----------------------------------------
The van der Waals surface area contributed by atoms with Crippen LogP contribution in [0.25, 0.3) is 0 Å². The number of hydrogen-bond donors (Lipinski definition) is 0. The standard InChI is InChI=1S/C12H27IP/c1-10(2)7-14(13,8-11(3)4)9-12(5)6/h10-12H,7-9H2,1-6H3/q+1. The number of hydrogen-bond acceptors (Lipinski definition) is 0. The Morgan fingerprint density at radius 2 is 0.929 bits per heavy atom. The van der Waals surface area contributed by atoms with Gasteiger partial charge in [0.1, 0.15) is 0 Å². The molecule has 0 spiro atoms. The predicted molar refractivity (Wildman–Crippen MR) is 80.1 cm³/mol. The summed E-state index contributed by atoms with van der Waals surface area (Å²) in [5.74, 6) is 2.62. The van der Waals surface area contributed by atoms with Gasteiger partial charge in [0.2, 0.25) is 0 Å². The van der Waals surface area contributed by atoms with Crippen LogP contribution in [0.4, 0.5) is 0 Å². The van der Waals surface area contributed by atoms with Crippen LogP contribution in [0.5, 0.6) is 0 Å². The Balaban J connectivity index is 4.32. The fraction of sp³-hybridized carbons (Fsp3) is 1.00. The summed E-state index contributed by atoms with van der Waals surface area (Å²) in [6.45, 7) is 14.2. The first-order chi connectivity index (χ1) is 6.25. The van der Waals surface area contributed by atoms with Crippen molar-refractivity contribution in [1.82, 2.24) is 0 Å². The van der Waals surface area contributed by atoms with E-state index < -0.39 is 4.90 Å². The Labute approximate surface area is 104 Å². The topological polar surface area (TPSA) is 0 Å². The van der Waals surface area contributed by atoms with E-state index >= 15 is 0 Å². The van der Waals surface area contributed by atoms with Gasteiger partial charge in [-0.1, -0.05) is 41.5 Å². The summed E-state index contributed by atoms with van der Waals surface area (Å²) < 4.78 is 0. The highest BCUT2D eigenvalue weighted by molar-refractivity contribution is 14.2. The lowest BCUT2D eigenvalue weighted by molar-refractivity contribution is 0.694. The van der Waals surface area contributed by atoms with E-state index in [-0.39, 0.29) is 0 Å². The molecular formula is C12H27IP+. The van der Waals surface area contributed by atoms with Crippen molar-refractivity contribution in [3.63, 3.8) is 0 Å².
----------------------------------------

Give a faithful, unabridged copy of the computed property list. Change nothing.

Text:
The van der Waals surface area contributed by atoms with Crippen LogP contribution in [0.25, 0.3) is 0 Å². The number of hydrogen-bond donors (Lipinski definition) is 0. The standard InChI is InChI=1S/C12H27IP/c1-10(2)7-14(13,8-11(3)4)9-12(5)6/h10-12H,7-9H2,1-6H3/q+1. The number of hydrogen-bond acceptors (Lipinski definition) is 0. The Morgan fingerprint density at radius 2 is 0.929 bits per heavy atom. The van der Waals surface area contributed by atoms with Gasteiger partial charge in [0.1, 0.15) is 0 Å². The molecule has 0 spiro atoms. The predicted molar refractivity (Wildman–Crippen MR) is 80.1 cm³/mol. The summed E-state index contributed by atoms with van der Waals surface area (Å²) in [5.74, 6) is 2.62. The van der Waals surface area contributed by atoms with Gasteiger partial charge in [0.2, 0.25) is 0 Å². The van der Waals surface area contributed by atoms with Crippen LogP contribution in [0.4, 0.5) is 0 Å². The van der Waals surface area contributed by atoms with Crippen LogP contribution in [0.5, 0.6) is 0 Å². The Balaban J connectivity index is 4.32. The fraction of sp³-hybridized carbons (Fsp3) is 1.00. The summed E-state index contributed by atoms with van der Waals surface area (Å²) in [6.45, 7) is 14.2. The first-order chi connectivity index (χ1) is 6.25. The van der Waals surface area contributed by atoms with Crippen molar-refractivity contribution in [1.82, 2.24) is 0 Å². The van der Waals surface area contributed by atoms with E-state index < -0.39 is 4.90 Å². The Labute approximate surface area is 104 Å². The topological polar surface area (TPSA) is 0 Å². The van der Waals surface area contributed by atoms with E-state index >= 15 is 0 Å². The van der Waals surface area contributed by atoms with Gasteiger partial charge in [-0.1, -0.05) is 41.5 Å². The summed E-state index contributed by atoms with van der Waals surface area (Å²) < 4.78 is 0. The highest BCUT2D eigenvalue weighted by molar-refractivity contribution is 14.2. The lowest BCUT2D eigenvalue weighted by molar-refractivity contribution is 0.694. The van der Waals surface area contributed by atoms with E-state index in [-0.39, 0.29) is 0 Å². The molecular formula is C12H27IP+. The van der Waals surface area contributed by atoms with Crippen molar-refractivity contribution in [3.63, 3.8) is 0 Å².